• Add finely diced porcini mushrooms in with the soffritto 

What To Serve With This Ragu alla Bolognese 

In North America it is quite common to serve bolognese sauce with spaghetti (spaghetti alla bolognese) but in Italy bolognese ragu is traditionally served over fresh tagliatelle or pappardelle. Truthfully the sauce is so delicious that any type of pasta (either dry pasta or fresh pasta) works.  Another great way to serve this ragu is over grilled sliced of polenta which you can often find sold in tubes at the grocery store. Alternatively if you are on a grain free diet you can serve this over spaghetti squash or zucchini noodles. I also like to use this sauce to make lasagna, either with lasagna noodles or thin slices of butternut squash in this recipe. 


Ragu alla Bolognese

Can I Make This In Advance?

Definitely! This ragù bolognese will last for up to 5 days stored in an airtight container in the fridge and I find that the flavors only improve the next day. Reheat any leftover bolognese sauce in the microwave or in a large pot on medium-high heat until the sauce is warmed through. You made need to add a splash of water or beef stock to prevent the sauce from burning. 

Can I Freeze This Ragu alla Bolognese

Absolutely! I have an entire drawer in my freezer filled with portions of this Bolognese sauce. It is perfect for an easy dinner when you are short on time and craving something warm and comforting. This authentic bolognese recipe makes a big batch of sauce that can be divided up and frozen into 4 or 5 batches of dinners for two people. There is no added effort that goes into the preparation of the sauce if you make more, so I recommend always making a double batch so you can enjoy some and have lots leftover to freeze. 


Ragu alla Bolognese

Here are a few pasta dishes that you might enjoy:

If you make this recipe let me know in the comment section below, I would love to hear what you think or take a photo and tag me (@everylastbite_) on Instagram, I love seeing your photos!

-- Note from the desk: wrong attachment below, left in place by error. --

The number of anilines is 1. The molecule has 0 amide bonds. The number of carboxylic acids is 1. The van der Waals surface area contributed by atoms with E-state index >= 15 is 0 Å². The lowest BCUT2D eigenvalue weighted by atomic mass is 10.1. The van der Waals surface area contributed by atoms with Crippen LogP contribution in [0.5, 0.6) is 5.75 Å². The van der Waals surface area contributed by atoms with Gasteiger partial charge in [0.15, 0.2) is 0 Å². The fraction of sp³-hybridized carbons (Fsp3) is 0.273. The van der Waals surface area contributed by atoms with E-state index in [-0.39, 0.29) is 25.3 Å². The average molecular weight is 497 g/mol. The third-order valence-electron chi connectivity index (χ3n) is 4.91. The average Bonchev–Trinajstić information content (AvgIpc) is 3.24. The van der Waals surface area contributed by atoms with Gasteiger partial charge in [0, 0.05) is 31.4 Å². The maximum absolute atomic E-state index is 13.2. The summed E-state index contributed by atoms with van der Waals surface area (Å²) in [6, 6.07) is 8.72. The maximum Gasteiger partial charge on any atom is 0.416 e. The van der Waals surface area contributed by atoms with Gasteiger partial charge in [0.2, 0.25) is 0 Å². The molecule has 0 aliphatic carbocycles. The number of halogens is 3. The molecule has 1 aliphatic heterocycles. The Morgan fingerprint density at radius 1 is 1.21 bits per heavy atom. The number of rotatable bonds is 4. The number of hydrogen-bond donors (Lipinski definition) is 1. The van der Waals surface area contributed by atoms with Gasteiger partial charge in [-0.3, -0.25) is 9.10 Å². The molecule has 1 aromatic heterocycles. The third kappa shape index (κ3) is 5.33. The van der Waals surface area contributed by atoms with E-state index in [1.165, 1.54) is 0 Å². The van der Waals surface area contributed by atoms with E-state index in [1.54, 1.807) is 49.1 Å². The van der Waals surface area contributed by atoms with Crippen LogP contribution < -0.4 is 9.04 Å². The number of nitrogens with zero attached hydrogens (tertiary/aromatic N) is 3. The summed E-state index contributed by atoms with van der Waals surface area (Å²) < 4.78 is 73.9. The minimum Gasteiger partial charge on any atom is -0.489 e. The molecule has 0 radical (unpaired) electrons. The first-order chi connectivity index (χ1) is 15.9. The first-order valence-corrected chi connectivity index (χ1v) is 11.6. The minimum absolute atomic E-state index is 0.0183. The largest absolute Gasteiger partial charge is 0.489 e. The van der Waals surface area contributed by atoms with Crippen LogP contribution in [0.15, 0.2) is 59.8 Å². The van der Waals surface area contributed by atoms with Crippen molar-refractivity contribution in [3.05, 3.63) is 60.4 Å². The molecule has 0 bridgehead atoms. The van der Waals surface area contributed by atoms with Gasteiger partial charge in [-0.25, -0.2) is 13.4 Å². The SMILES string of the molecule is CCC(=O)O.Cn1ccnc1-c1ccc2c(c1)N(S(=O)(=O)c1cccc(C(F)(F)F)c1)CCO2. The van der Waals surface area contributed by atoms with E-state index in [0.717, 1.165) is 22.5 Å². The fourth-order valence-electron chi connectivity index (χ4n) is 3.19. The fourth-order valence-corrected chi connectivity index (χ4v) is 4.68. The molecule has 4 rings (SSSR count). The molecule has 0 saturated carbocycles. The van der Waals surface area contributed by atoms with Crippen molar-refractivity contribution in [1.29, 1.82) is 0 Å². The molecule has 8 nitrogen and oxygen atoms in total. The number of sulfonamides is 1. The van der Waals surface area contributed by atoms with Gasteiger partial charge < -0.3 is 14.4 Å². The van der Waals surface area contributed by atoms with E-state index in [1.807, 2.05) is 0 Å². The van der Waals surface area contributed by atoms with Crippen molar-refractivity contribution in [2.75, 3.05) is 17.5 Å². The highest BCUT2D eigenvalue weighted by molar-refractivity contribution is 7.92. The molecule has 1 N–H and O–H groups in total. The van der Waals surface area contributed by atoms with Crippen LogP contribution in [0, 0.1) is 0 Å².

Ragu alla Bolognese

Every Last Bite
A delicious slow cooked sauce that is just like the one my Italian Grandmother used to make, so easy & delicious!
4.46 from 11 votes
Prep Time 20 minutes
Cook Time 1 hour 45 minutes
Total Time 2 hours 5 minutes
Diets Dairy Free, Gluten Free, Grain Free, Nut Free, Paleo, Refined Sugar Free, Specific Carbohydrate Diet Legal, Whole30
Servings 6
Calories 369 kcal


  • 1 large carrot peeled and top removed
  • 1 large celery stick
  • 1 medium yellow onion
  • 1 tbsp butter
  • 1 tbsp olive oil
  • 1 lbs ground beef
  • ½ lbs ground pork
  • 1/2 tsp salt
  • 1 cup red wine
  • 1 cup milk
  • 2 tbsp tomato paste
  • 1 28oz can whole tomatoes
  • ¼ tsp cinnamon
  • 2 bay leaves
  • 1/2 cup beef stock


  • Cut the celery and carrot into 1 inch pieces and the onion in half and then into wedges. Place the carrots, celery and onion in the food processor and pulse until everything is broken into a small pieces
  • Add the olive oil and butter to a large pot on medium high heat and then add in the celery/carrots and onion. Saute for 3-4 minutes until the vegetables begin to soften
  • Next add in the ground beef and pork and use a wooden spoon to break the meat up. Cook for 5-6 minutes until it begins to lose its pink color (don’t brown the meat)
  • Add the red wine and simmer uncovered until the majority has evaporated (about 15-20 minutes)
  • Add the milk and simmer for 10-15 minutes before adding the in the tomato paste, canned tomatoes, cinnamon, bay leaves and beef stock.
  • Leave to simmer for 60-90 minutes on low heat. Half way through cooking, place a potato masher in the pot and move it around the pot, pressing down to break up any remaining chunks of tomato or meat.If the sauce seems too liquidy, increase the heat and leave it to continue to simmer until it reduces


Slow Cooker - to make this in a crockpot/slow cooker, use the saute/sear function for steps 1-3. For step 4 put it on low heat and leave to cook for 3 hours on high heat or 6 hours on low heat. 
Calories: 369kcalCarbohydrates: 5gProtein: 20gFat: 27gSaturated Fat: 9gTrans Fat: 1gCholesterol: 81mgSodium: 234mgPotassium: 413mgFiber: 1gSugar: 2gCalcium: 84mgIron: 2mg
Tried this recipe?Leave a comment below and let us know how it was!


This post was originally published on November 18, 2016, and updated with new photos and copy on April 8, 2024. Updated against on May 31, 2024.